Penn, long an advocate for religious tolerance, sought to create in Pennsylvania a haven for Quakers and others facing religious persecution across Europe. This indenture, or deed, effectively sells 1,000 acres to one John Tizacke for the small sum of five shillings, to be held free and clear after one year’s rent of “one pepper corn.” Even today, a “peppercorn” is the legal term for a nominal payment that creates a legally binding transaction.

John Tizacke (or Tyzack)detail1_sm came from a family of glass-makers from Newcastle-upon-Tyne in the English county of Northumberland, and he was a documented Quaker. He and his wife, Sarah, were members of the Gateshead Society of Friends, and John was reportedly jailed and tried for attending a Quaker meeting and refusing to swear an oath of conformity per the Quaker Act of 1662 (swearing oaths is antithetical to Quaker beliefs). One can only imagine that he was grateful for the opportunity to emigrate to Pennsylvania.

Penn's signature

Penn’s signature

Since Penn’s desired glass-making industry in Pennsylvania was largely unsuccessful until the Revolutionary period, Tisacke returned to England by 1691, but there are numerous records of his having become something of a real estate mogul, with his name appearing on land transaction documents both in Philadelphia and in England.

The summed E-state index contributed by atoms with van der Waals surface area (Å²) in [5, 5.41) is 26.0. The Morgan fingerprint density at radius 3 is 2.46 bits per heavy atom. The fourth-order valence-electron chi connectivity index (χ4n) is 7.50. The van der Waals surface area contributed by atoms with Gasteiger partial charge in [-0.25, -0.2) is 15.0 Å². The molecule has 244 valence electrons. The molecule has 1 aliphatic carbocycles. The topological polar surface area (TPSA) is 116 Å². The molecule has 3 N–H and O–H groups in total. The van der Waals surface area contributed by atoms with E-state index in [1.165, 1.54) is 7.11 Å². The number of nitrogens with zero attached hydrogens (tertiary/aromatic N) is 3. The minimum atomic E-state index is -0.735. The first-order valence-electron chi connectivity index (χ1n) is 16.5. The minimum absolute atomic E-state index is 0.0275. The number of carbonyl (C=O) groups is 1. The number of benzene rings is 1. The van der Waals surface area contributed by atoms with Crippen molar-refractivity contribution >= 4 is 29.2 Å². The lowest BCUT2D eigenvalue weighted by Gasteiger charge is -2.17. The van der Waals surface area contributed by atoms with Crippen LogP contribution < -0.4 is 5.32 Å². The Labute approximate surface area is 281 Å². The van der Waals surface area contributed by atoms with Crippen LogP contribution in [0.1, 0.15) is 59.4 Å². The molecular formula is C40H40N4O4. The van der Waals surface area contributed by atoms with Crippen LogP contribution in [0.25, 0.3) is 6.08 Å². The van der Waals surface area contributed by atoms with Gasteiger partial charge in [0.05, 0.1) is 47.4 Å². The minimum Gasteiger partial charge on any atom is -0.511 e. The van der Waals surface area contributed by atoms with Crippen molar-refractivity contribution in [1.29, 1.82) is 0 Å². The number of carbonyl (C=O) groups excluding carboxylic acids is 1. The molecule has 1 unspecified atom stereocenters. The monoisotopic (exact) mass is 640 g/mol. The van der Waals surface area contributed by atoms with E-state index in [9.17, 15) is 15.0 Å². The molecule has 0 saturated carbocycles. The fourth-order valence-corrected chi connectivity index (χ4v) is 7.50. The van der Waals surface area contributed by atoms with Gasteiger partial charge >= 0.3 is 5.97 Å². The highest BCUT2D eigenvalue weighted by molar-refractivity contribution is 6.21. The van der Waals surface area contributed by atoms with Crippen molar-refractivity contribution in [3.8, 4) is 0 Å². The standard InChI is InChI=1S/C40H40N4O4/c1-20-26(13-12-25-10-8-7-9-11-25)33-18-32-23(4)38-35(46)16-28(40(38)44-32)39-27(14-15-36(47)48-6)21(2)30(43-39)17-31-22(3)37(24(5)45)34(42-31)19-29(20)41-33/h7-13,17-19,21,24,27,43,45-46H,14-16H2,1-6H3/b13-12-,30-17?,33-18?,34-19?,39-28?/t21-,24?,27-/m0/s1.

This indenture is largely printed on parchment, or vellum, with the names and locations filled in by hand. The fading that can be seen in Penn’s signature is characteristic of the corrosive effect of iron gall ink– the standard writing medium from the fifth through the nineteenth century–which eventually disintegrates the fibers of paper or parchment. This is one of several Penn family deeds held in Special Collections.

William Penn's seal

William Penn’s seal

References:

Penn, William, and Mary Maples Dunn. The Papers of William Penn. Vol. 2. Philadelphia, Pa.: University of Pennsylvania Press, 1982.

Soderlund, Jean R.. William Penn and the Founding of Pennsylvania, 1680-1684: A Documentary History. Philadelphia: University of Pennsylvania Press, 1983.

“The Travels of John Tyzack, Broadglass maker.” The Tyzacks. http://www.tyzack.net /all4.html (accessed April 15, 2014).

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2014 Library Scholars Announced!